Actually, in Faulkner's "A Rose for Emily," Emily has quite a constant relationship with the town. The relationship just stops at Emily's front door. But the house is really a town focal point. The townspeople, apparently, often watch the house and talk about it.
In fact, one of the characteristics of the story that gives it unity is the focus on the house. Almost everything in the story revolves around it.
Of course, Emily doesn't come out of the house much and doesn't socialize at all, but that just makes the relationship of a different kind, it doesn't eliminate it.
Those who enter the home to talk Emily into paying taxes, tell the rest of the town about it. Those who try to get Emily to give up her father's body, talk about it. Those who try to put a mailbox on her home, talk about it. The pharmacist talks about Emily's purchase of poison. The town is almost obsessed with her. This is a relationship, although it's an unusual one.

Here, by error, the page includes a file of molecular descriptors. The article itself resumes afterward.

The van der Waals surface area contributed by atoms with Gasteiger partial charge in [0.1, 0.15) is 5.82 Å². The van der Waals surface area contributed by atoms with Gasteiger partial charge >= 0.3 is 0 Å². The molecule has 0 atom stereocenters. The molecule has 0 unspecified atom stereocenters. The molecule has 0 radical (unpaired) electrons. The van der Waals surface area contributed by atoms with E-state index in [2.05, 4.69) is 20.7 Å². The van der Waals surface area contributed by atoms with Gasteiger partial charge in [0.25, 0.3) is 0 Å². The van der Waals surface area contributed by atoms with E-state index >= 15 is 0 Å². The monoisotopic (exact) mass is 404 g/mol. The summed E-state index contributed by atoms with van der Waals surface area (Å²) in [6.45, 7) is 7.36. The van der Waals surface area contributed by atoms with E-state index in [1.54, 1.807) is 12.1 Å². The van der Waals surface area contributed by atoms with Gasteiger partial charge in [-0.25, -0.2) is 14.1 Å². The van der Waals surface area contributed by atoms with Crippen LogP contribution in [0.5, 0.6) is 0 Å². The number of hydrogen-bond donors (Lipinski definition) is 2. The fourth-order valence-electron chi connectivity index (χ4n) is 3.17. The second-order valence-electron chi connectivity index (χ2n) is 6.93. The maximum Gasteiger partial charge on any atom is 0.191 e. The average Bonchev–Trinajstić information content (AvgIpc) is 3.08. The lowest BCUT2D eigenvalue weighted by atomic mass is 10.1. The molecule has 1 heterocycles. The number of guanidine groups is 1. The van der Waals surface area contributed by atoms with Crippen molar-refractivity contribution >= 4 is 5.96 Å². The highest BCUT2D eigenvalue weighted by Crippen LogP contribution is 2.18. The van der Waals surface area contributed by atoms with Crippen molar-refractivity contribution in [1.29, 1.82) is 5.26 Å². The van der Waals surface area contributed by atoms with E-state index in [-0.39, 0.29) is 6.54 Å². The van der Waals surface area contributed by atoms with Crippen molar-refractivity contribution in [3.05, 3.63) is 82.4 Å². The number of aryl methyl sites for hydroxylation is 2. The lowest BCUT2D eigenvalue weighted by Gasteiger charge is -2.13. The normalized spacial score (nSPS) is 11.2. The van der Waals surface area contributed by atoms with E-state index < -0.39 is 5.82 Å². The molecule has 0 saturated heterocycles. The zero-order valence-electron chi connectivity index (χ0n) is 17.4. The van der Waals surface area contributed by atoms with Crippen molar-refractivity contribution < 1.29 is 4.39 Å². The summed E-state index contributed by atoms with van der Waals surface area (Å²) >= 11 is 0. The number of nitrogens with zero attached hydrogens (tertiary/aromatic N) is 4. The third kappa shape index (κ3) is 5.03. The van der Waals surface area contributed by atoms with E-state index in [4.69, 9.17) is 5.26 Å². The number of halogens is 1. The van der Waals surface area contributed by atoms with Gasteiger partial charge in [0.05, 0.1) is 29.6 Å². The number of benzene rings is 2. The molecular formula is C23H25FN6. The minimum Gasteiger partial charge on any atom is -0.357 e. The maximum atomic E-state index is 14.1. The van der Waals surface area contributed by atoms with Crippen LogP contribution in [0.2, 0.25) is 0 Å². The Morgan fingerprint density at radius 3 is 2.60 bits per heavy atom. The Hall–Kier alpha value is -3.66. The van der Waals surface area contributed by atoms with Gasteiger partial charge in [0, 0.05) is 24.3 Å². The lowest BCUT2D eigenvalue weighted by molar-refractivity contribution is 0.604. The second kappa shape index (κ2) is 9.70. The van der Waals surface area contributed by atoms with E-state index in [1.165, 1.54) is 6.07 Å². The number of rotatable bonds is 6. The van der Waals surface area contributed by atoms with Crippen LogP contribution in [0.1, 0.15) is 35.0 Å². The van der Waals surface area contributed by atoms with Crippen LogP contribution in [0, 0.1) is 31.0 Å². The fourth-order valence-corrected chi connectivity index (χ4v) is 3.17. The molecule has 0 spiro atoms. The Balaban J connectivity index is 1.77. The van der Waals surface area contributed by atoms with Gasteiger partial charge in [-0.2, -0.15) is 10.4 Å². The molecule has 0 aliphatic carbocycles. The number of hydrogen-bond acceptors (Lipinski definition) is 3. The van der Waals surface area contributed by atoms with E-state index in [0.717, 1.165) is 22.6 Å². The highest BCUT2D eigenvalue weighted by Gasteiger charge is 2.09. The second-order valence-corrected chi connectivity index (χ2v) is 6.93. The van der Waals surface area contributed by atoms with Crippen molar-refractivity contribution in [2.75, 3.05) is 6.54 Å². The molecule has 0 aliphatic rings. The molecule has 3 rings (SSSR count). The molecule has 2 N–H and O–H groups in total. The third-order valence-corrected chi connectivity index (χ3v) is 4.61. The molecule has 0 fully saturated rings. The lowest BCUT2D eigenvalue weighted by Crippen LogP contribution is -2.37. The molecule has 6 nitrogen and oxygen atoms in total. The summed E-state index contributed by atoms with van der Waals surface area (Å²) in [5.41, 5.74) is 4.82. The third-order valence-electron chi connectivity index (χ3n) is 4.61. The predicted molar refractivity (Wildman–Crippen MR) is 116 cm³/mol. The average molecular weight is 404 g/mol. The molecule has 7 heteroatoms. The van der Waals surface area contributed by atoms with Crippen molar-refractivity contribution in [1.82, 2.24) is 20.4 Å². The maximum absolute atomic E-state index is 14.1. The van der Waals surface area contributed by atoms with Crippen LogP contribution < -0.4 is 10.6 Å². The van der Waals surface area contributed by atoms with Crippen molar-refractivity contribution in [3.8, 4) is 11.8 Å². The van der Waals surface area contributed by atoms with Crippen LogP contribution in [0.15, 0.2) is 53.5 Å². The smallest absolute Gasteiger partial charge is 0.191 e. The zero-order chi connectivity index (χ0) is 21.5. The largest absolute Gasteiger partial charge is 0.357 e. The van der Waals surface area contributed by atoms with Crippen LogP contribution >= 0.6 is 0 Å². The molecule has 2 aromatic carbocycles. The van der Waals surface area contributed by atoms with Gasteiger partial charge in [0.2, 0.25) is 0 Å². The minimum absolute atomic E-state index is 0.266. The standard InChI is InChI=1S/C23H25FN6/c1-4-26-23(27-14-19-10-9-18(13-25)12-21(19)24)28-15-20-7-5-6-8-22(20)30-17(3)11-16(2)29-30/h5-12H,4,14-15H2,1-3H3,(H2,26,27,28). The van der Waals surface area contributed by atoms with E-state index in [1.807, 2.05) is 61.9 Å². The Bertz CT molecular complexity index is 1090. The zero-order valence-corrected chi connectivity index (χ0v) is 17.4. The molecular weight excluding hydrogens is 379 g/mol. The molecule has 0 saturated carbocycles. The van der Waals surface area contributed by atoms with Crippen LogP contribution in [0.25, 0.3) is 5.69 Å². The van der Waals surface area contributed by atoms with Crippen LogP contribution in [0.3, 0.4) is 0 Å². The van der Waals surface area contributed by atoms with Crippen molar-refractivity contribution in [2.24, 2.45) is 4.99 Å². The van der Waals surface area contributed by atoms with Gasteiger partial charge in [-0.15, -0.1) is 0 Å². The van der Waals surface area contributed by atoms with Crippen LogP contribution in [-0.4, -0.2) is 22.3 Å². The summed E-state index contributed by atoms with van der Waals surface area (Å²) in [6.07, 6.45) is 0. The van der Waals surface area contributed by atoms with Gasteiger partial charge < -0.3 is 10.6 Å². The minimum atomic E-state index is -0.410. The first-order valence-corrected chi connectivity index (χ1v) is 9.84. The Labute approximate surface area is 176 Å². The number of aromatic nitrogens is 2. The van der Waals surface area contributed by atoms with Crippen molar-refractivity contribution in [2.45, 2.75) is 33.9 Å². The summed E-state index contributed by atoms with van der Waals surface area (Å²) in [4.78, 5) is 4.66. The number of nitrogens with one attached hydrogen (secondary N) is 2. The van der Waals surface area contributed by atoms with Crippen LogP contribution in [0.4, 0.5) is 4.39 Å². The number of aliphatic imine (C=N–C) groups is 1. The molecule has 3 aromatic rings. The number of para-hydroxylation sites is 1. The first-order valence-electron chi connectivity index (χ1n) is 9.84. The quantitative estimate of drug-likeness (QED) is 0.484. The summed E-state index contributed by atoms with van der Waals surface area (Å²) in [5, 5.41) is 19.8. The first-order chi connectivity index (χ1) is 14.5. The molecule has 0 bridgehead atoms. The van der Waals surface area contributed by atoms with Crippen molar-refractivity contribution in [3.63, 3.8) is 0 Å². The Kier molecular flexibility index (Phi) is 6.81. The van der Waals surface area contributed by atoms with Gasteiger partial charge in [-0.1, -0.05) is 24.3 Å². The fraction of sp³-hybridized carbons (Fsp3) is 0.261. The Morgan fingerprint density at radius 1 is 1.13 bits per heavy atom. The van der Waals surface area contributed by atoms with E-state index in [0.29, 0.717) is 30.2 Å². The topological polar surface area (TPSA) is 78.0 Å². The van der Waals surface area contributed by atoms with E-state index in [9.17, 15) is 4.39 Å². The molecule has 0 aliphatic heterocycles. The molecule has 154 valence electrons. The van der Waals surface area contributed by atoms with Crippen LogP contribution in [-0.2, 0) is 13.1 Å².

In short, though, if you need a specific answer, Emily is so isolated from the town because she wants to be and has to be. You don't invite people into your home when you have a corpse of a murdered human being upstairs in your bed--and you're sleeping with it.
In the short story "A Rose for Emily" Miss Emily was raised by a protective father. He had put her on a pedestal and governed everything that she had done. He is a regal man who sees himself as being above the rest of the townspeople and because of his wealth the people probably looked at things the same way.
Miss Emily was heavily influenced by her father's will. He made sure that she did not go out unless she was accompanied by him where she rode on the side of the carriage, seated next to him.
It stands to reason that after her father died she had continued to stay withdrawn and doing what she could o eek out a living without socialize with those beneath her.